Accelerated telomere shortening in β-thalassemia/HbE patients
β-Thalassemia/HbE disease is caused by a defective β-globin synthesis that leads to accumulation of excess unbound α-globins, and consequently oxidative stress, ineffective erythropoiesis and chronic anemia. Cell replication and oxidative stress are factors contributing to erosion of telomeres responsible for maintaining genomic stability and cell replication capability. In this study, the rate of telomere shortening in β-thalassemia/HbE patients was compared to the rate of telomere shortening in normal individuals. Telomere length was determined from peripheral blood mononuclear cells of 43 β-thalassemia/HbE patients and 22 normal controls using Flow-FISH analysis. The telomere length was shown to be age-dependent in normal group (rs = 0.715, P = 0.002), whereas severity-dependent telomere shortening was observed in the patients. The telomere length of patients who had severe clinical symptoms (10.07 ± 2.15%) was shorter than that of patients who showed mild symptoms (15.59 ± 2.27%), moderate symptoms (14.50 ± 1.41%) and those in the normal group (14.75 ± 3.11%, P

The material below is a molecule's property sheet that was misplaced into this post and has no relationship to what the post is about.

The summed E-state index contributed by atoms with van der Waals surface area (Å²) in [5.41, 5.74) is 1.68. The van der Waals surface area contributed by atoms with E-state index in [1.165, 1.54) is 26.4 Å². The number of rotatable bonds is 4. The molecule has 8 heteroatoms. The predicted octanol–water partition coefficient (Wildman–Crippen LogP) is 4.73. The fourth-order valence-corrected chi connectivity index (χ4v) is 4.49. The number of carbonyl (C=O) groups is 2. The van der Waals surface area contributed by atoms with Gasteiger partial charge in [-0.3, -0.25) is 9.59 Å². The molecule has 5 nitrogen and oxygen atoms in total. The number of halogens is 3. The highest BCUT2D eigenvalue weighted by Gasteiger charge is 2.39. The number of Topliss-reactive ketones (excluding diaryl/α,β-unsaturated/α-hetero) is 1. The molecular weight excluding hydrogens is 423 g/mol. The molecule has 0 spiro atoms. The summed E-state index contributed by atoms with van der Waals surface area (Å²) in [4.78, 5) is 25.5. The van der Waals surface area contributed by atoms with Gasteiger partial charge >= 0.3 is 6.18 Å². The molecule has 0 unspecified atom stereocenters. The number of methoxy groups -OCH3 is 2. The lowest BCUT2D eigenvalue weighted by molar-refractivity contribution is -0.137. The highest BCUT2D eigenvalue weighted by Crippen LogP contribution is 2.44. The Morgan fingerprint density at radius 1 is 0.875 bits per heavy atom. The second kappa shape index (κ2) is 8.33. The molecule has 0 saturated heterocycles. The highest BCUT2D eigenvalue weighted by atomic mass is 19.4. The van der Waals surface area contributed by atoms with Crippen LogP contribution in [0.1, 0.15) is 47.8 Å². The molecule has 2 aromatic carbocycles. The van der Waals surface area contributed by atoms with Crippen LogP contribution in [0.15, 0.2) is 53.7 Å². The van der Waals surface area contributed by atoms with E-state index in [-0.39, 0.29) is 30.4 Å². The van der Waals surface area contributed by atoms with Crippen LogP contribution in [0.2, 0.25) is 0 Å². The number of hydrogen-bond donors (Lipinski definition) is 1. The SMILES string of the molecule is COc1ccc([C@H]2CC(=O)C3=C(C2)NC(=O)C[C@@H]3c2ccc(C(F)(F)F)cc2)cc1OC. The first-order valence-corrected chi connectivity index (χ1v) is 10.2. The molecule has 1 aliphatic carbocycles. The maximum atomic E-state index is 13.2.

< 0.05). Additionally, reticulocyte count and oxidative stress were correlated with telomere length. This indicates that increased oxidative stress and markedly enhanced erythropoiesis in β-thalassemia/HbE patients leads to accelerated telomere erosion in clinically severe patients.
Dr. Porntip Chaichompoo
Department of Pathobiology, Faculty of Science, MU